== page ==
Beit Midrash

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To dedicate this lesson
Ein Aya Shabbat Chapter B Paragraph 235

The Impact of Hearing Evil

Rav Chisda said: Whoever pollutes his mouth has gehinom deepened for him, as the pasuk says: “A deep pit [for one whose] mouth [spoke] foreign things” (Mishlei 22:14). Rav Nachman bar Yitzchak said: Even if he hears [improper speech] and is silent, as the pasuk continues: “He who angered Hashem will fall there.”


Various Rabbis

Av 21 5776
Gemara: Rav Chisda said: Whoever pollutes his mouth has gehinomdeepened for him, as the pasuk says: "A deep pit [for one whose] mouth [spoke] foreign things" (Mishlei 22:14). Rav Nachman bar Yitzchak said: Even if he hears [improper speech] and is silent, as the pasukcontinues: "He who angered Hashem will fall there."

Ein Ayah: A person’s spirit is so weak and his animalistic imagination is so strong that just hearing something bad and lowly can be a catalyst to lower his spiritual purity. It can make him enslaved to impure situations and lower him from one low point to another. The only way to prevent this impact is to take on the evil that hearing threatens to impose upon him by reacting strongly with a fierce protest which emanates from the power of sanctity of the divine spirit that knows its proper place and value. However, as long as he allows the hearing to leave its mark through his silence, the power of imagination, which pushes to increase its impact even against the will of the one who received the stimulus, will eventually succeed. Then, the one who hears can reach the same level as the one who speaks, as the pasuk says that even the latter will fall into the pit deepened for the speaker.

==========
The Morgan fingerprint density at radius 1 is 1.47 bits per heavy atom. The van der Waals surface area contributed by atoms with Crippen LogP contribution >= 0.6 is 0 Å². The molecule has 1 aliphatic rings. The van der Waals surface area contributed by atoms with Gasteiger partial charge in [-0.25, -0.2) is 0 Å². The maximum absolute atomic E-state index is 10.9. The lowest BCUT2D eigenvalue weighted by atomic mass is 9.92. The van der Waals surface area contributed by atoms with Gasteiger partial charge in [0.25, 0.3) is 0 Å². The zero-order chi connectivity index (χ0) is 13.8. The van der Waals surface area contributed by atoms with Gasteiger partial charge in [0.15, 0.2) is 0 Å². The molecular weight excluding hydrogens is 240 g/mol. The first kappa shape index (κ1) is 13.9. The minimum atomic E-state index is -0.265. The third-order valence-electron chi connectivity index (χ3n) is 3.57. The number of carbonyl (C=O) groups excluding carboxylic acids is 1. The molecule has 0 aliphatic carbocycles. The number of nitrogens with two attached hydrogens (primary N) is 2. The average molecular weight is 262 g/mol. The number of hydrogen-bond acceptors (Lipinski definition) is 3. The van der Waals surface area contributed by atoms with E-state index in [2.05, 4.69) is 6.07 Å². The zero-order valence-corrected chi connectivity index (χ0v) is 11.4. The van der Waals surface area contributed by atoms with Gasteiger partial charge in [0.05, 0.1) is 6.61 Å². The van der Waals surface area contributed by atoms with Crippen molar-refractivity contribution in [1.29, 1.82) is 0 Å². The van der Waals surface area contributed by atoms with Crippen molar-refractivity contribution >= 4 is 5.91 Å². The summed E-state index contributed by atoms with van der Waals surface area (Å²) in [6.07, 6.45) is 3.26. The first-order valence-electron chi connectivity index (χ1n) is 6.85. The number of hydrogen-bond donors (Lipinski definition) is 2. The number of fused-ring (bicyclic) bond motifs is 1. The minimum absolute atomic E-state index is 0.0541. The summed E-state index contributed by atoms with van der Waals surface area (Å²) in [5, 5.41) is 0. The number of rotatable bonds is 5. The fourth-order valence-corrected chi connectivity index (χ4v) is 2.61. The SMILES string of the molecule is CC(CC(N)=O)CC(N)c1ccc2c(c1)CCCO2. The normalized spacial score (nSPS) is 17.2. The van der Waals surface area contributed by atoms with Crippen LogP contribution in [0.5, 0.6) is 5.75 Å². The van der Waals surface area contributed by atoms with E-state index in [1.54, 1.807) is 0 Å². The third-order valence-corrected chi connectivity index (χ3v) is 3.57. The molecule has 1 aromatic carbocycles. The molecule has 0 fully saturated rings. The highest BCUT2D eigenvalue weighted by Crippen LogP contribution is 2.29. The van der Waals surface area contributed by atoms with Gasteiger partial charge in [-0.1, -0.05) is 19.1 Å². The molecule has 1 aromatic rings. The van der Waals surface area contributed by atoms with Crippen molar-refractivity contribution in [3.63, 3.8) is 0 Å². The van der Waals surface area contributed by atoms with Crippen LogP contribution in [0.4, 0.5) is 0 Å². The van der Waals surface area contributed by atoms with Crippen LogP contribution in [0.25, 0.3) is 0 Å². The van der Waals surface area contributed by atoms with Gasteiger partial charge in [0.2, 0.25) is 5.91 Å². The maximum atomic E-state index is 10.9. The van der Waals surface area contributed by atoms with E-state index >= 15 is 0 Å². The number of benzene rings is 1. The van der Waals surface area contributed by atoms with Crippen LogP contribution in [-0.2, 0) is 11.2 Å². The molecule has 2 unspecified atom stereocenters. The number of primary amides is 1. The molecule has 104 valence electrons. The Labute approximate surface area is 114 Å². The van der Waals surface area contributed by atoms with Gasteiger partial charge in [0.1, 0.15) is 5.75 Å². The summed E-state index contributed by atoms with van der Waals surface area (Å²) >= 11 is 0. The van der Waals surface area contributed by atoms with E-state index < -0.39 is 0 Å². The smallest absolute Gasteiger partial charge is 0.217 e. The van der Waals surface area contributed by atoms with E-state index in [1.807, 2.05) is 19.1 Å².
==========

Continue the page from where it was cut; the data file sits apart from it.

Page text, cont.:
Internal and External Afflictions
(condensed from Ein Ayah, Shabbat 2:236)

Gemara: Rabbi Oshaya said: "Whoever dedicates himself to sin, a variety of physical ailments will afflict him, as the pasuk says: "Wounds are for one who gives of himself for evil" (Mishlei 20:30; ed. note – this is not the simplest reading of the pasuk, but it seems to be the way thegemara takes it in this context). Not only that, but he is punished withhadrokan (a certain gastronomical disease), as the pasuk continues: "… and plagues of the chambers of the abdomen." Rav Nachman bar Yitzchak said: hadrokan is a sign of sin.

Ein Ayah: A destructive approach which robs a person of his splendor through lowliness harms a person and society in two ways. It lowers the level of society to the point that horrible symptoms of corruption are readily seen within it. This affects justice, peace, and generosity, which exist only when people have not been soiled by lowliness.
Besides the obvious negative impact, the loss of sanctity and morality and the inability to grasp truth and lofty ideas is a terrible tragedy. These are internal matters that are usually immediately recognizable within society, but eventually it is bound to be evident, for without knowledge of Hashem, the lowliness of bad characteristics will certainly try to take over and proliferate.
Therefore, one who is dedicated to sin will be afflicted by noticeable external wounds and also will be affected by the internalhadrokan. When society does not initially see the external indications and it seems to be running smoothly, it is because of people’s shortsightedness. The one whose eyes penetrate the façade will be able to discern even the signs of internal problems. That is what is meant by "hadrokan is a sign of sin," as its existence is a sign that the external manifestations will not take long to surface. This is part of a greater rule that small deteriorations, which are not initially noticeable, will still have a lasting internal impact, which will later show its strength publicly. Fortunate is he who avoids such things.

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